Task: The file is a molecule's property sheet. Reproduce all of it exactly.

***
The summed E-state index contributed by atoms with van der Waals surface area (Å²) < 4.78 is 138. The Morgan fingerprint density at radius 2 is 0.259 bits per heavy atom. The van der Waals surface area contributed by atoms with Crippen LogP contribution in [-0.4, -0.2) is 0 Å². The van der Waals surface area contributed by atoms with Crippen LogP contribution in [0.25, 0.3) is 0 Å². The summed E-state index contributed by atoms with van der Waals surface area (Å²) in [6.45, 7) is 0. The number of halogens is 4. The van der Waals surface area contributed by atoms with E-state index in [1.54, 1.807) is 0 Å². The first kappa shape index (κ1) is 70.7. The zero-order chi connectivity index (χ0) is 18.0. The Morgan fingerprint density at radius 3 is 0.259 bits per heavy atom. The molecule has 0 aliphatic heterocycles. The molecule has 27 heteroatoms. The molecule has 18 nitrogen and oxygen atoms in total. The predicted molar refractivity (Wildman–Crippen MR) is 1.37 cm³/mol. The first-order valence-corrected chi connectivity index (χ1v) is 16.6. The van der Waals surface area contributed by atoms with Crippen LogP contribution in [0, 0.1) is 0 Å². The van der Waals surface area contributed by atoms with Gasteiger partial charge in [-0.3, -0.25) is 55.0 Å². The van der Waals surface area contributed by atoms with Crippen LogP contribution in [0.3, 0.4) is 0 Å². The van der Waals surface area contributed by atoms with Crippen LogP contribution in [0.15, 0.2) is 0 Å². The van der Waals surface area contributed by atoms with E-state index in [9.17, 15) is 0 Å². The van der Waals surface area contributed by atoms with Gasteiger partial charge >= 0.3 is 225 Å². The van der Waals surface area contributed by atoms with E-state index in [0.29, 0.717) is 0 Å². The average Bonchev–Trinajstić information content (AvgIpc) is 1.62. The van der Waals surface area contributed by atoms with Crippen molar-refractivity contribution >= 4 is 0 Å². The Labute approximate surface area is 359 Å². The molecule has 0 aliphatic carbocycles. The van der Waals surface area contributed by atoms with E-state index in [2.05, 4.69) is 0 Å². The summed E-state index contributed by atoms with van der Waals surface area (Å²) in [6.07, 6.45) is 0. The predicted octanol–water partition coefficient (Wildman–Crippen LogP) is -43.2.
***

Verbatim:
The summed E-state index contributed by atoms with van der Waals surface area (Å²) < 4.78 is 138. The Morgan fingerprint density at radius 2 is 0.259 bits per heavy atom. The van der Waals surface area contributed by atoms with Crippen LogP contribution in [-0.4, -0.2) is 0 Å². The van der Waals surface area contributed by atoms with Crippen LogP contribution in [0.25, 0.3) is 0 Å². The summed E-state index contributed by atoms with van der Waals surface area (Å²) in [6.45, 7) is 0. The number of halogens is 4. The van der Waals surface area contributed by atoms with E-state index in [1.54, 1.807) is 0 Å². The first kappa shape index (κ1) is 70.7. The zero-order chi connectivity index (χ0) is 18.0. The Morgan fingerprint density at radius 3 is 0.259 bits per heavy atom. The molecule has 0 aliphatic heterocycles. The molecule has 27 heteroatoms. The molecule has 18 nitrogen and oxygen atoms in total. The predicted molar refractivity (Wildman–Crippen MR) is 1.37 cm³/mol. The first-order valence-corrected chi connectivity index (χ1v) is 16.6. The van der Waals surface area contributed by atoms with Crippen LogP contribution in [0, 0.1) is 0 Å². The van der Waals surface area contributed by atoms with Gasteiger partial charge in [-0.3, -0.25) is 55.0 Å². The van der Waals surface area contributed by atoms with Crippen LogP contribution in [0.3, 0.4) is 0 Å². The van der Waals surface area contributed by atoms with Crippen LogP contribution in [0.15, 0.2) is 0 Å². The van der Waals surface area contributed by atoms with E-state index in [9.17, 15) is 0 Å². The van der Waals surface area contributed by atoms with Gasteiger partial charge >= 0.3 is 225 Å². The van der Waals surface area contributed by atoms with E-state index in [0.29, 0.717) is 0 Å². The average Bonchev–Trinajstić information content (AvgIpc) is 1.62. The van der Waals surface area contributed by atoms with Crippen molar-refractivity contribution >= 4 is 0 Å². The Labute approximate surface area is 359 Å². The molecule has 0 aliphatic carbocycles. The van der Waals surface area contributed by atoms with E-state index in [2.05, 4.69) is 0 Å². The summed E-state index contributed by atoms with van der Waals surface area (Å²) in [6.07, 6.45) is 0. The predicted octanol–water partition coefficient (Wildman–Crippen LogP) is -43.2.